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I am a big font enthusiast. These days I am looking for a laptop. Since Retina MacBook Pro has very high pixel density (220/227 ppi) I went to the store to test it.
But to my surprise, the font looked somehow unnatural, strange, too sterile, maybe even too sharp and not so pleasant to read. Of course looking at the words and characters, the curves were perfectly displayed. Like on a paper. Hardly a pixel was found (unless looking very near display).
Then I started to search about that and found these thoughts:
"It needs organic noise, otherwise it all looks like dead plastic"
"Sharpness of type is being celebrated. But that’s not a quality in itself. Just looks cold. Type needs a certain amount of fuzziness. Warmth"
A while ago I researched out of curiosity if it was possible to build fonts with embedded colour bitmaps like the Apple Color Emoji font on Mac OS 10.7/10.8. I figured out the «sbix» table format and wrote some code that can be hooked into the Python FontTools to decompile and compile the sbix table which contains the image data.
Some of my research was generously allowed to happen during my working hours at FontShop International.
After pondering for a while what to do with this knowledge, me and FontShop International finally decided to make the code public to encourage experimentation.
So without further ado, please check out the attached demo scripts.
I wanna make a color emoji font, like Apple Emoji font. But I dunno how. I've used Symbola font too. I tried to import the images to the font, but I cannot. I dunno which software for developing the color emoji font.
Can I make it? How? Which the software (for example, Fontlab, FontCreator, etc.) they support and allow to import the images to the font? Need to be in Mac or Windows?
Hi everyone. I have a font mystery that I desperately need to figure out. I just got a graphic artist job and the owner used this font for a product name that has since disappeared from every machine it was on. This happened back in 2010. The files I have indicate that the name of the font was Tangerine. I have been able to find fonts with that name but they are not matches. So here is a rundown of what I know.
1. Script/Handwriting Font
2. Bubble Letter / Marker look
3. Disappeared from Apple computers in Dec 2010
4. Used to be called Tangerine.
5. Cannot find it anywhere on the internet under the name Tangerine.
The picture I am uploading are the only characters I have that I can show.
Thanks in advance for your help.
Dan / Globalpuffer
i would like your help in identifying the typeface of the '86' in the iphone app pictured on the below link. it is sans serif but i'm not sure what it is (not helvetica or primanova).
I've got some PostScript Type 1 outline fonts that I need to convert for use on a PC.
What tool is the best to use?
How can I obtain (if possible!) a decent screen calibration on a 27inch imac screen? Huey? Pantone? Lacie? etc.
I noticed in the release notes that Apple has added hyphenation to iBooks:
* iBooks now fits more words per page by automatically hyphenating text, available only on iOS 4.2 or later.
Which seems like kind of an odd way to present it, but there it is.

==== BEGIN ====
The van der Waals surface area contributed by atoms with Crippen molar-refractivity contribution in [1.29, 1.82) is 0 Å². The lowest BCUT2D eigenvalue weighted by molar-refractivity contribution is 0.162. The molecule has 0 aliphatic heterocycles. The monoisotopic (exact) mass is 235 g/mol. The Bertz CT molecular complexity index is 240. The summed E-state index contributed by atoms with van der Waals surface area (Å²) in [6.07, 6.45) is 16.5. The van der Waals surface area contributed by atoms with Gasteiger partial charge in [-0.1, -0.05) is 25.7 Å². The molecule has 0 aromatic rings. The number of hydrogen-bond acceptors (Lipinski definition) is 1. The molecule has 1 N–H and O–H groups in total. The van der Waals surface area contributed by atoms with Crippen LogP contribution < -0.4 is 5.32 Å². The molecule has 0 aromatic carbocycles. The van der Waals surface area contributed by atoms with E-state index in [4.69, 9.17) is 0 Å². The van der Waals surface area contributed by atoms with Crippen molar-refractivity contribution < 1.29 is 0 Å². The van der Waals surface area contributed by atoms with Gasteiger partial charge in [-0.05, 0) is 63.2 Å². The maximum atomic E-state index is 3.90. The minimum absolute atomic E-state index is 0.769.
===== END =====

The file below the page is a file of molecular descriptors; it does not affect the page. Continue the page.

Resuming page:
Now if I could only get H&J on my Kindle v1.
Please can someone ID the headline, body and Apple logo please? Apologies about the image quality.
Thank you in advance!
According to Steve Lee, product marketing manager for Monotype Imaging's creative professional division:
Many Web designers have been asking how Monotype Imaging supports iPhone® and iPad® devices using Fonts.com Web Fonts service. These devices are known for superior display quality, and as our testing and usage have shown, there’s no exception when it comes to Web fonts. The iPhone 4, for example, with its 960-by-640-pixel resolution at 326 ppi (higher than early laser printers), renders text that is simply stunning. Web fonts really shine when zooming to see content up close, thanks to their amazing sharpness and clarity.
Our approach to Mobile Safari® support can be summed up in two words: simplicity and control.
Hello, this is my third post about chinese fonts, sorry about that, but I've just worked on a project in mandarin and, although the project is finished, am still looking into it.
I had some problems embedding Mac OSX fonts into PDF so I looked around a lot and found several complaints concerning the Heiti fonts (SC and TC) that are now standard in OS 10.6. This link is the best example http://fixhei.monoceroi.com.
Does anyone have an opinion on this? I can't read a word (or ideogram) in chinese so I really don't see the flaws. I am concerned that the font may be flawed and am trying to find out if it is safe to use it in text meant for chinese readers.
Your input will be greatly appreciated.
Does anyone know why iPhone/iPad/iTouch only supports SVG @font-face implementation, and not TTF or WOFF? Seems strange to me since Apple® Safari® (Webkit) supports TTF from version 3.1 and later. Thanks!
I notice Apple is trying to stop the Australian company Woolworths from using their new logo which to me looks like a bunch of bananas or some other produce formed into a W.
I live in Australia and see the W logo everywhere and I am a fan of it, I have never ever thought of an Apple let alone Apple the electronics company when I have viewed this new logo.
I mean the logo does not share any aesthetic qualities compared to the Apple logo in terms of color/style although there is a tiny outside resemblance of an outside shape of an apple and one that is not near the shape of Apples.